In conclusion, I hope it’s clear that credit cards are not the homewreckers everyone paints them out to be. If you already have a good dose of financial discipline (control your expenses by spending less than you earn) and use them with wise self-control (pay off the FULL balance every single month), they can be a really great part of your overall plan. But if you don’t and won’t, then burn this post immediately (figuratively, of course) and stick to what you know.

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    What do you think? Have any of you had good success with credit cards to help me build my case? Would you share your story in the comments, pretty please?

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    Published on November 20, 2018

    The Best Ways to Save Money Even Impulsive Spenders Can Get Behind

    The Best Ways to Save Money Even Impulsive Spenders Can Get Behind

    The truth is, there are many “money saving guides” online, but most don’t cover the root issue for not saving.

    Once I’d discovered a few key factors that allowed me to save 10k in one year, I realized why most articles couldn’t help me. The problem is that even with the right strategies you can still fail to save money. You need to have the right systems in place and the right mindset.

    In this guide, I’ll cover the best ways to save money — practical yet powerful steps you can take to start saving more. It won’t be easy but with hard work, I’m confident you’ll be able to save more money–even if you’re an impulsive spender.

    Why Your Past Prevents You from Saving Money

    Are you constantly thinking about your financial mistakes?

    If so, these thoughts are holding you back from saving.

    I get it, you wish you could go back in time to avoid your financial downfalls. But dwelling over your past will only rob you from your future. Instead, reflect on your mistakes and ask yourself what lessons you can learn from them.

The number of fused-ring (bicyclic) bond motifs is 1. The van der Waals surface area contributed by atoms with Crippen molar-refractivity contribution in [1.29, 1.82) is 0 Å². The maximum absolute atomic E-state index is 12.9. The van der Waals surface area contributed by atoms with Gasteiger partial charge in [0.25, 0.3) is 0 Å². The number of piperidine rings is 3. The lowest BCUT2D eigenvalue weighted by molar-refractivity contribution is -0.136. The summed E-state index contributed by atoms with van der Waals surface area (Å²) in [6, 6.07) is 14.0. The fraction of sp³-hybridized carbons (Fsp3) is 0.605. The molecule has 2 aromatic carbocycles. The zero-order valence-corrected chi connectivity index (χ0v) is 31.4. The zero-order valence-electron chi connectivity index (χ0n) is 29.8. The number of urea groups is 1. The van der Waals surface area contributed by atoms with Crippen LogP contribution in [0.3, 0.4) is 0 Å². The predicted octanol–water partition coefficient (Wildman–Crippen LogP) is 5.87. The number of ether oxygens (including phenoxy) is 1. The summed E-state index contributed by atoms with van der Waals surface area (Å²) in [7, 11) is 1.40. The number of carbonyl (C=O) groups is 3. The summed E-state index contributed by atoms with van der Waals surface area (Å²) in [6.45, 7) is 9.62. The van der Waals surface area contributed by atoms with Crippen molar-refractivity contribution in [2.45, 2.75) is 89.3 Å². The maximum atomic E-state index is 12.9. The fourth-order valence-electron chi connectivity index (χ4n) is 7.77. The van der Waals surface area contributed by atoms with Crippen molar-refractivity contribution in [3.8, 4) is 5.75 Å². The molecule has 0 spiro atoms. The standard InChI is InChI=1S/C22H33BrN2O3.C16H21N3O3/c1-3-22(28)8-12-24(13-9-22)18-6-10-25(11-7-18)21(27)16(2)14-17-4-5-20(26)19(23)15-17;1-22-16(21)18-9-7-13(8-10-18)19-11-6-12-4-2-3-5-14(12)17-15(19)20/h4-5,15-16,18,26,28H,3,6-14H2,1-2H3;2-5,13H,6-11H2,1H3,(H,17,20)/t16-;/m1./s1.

It wasn’t easy for me to accept that I had accumulated thousands of dollars in credit card debt. Once I did, I started heading in the right direction. Embrace your past failures and use them as an opportunity to set new financial goals.

    For example, after accepting that you’re thousands of dollars in debt create a plan to be debt free in a year or two. This way when you’ll be at peace even when you get negative thoughts about your finances. Now you can focus more time on saving and less on your past financial mistakes.

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    How to Effortlessly Track Your Spending

    Stop manually tracking your spending.

    Leverage powerful analytic tools such as Personal Capital and these money management apps to do the work for you. This tool has worked for me and has kept me motivated to why I’m saving in the first place. Once you login to your Personal Capital dashboard, you’re able to view your net worth.

    When I’d first signed up with Personal Capital, I had a negative net worth, but this motivated me to save more. With this tool, you can also view your spending patterns, expenses, and how much money you’re saving.

    Use your net worth as your north star to saving more. Whenever you experience financial setbacks, view how far you’ve come along. Saving money is only half the battle, being consistent is the other half.

    The Truth on Why You Keep Failing

    Saving money isn’t sexy. If it was, wouldn’t everyone be doing it?

    Some people are natural savers, but most are impulsive spenders. Instead of denying that you’re an impulsive spender, embrace it.

    Don’t try to save 60 to 70% of your income if this means you’ll live a miserable life. Saving money isn’t a race but a marathon. You’re saving for retirement and for large purchases.

    If you’re currently having a hard time saving, start spending more money on nice things. This may sound counterintuitive but hear me out. Wouldn’t it be better to save $200 each month for 12 months instead of $500 for 3 months?

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    Most people run into trouble because they create budgets that set them up for failure. This system won’t work for those who are frugal, but chances are they don’t need help saving. This system is for those who can’t save money and need to be rewarded for their hard work.

    Only because you’re buying nice things doesn’t mean that you’ll save less. Here are some rules you should have in place:

    1. Save more than 50% of your available money (after expenses)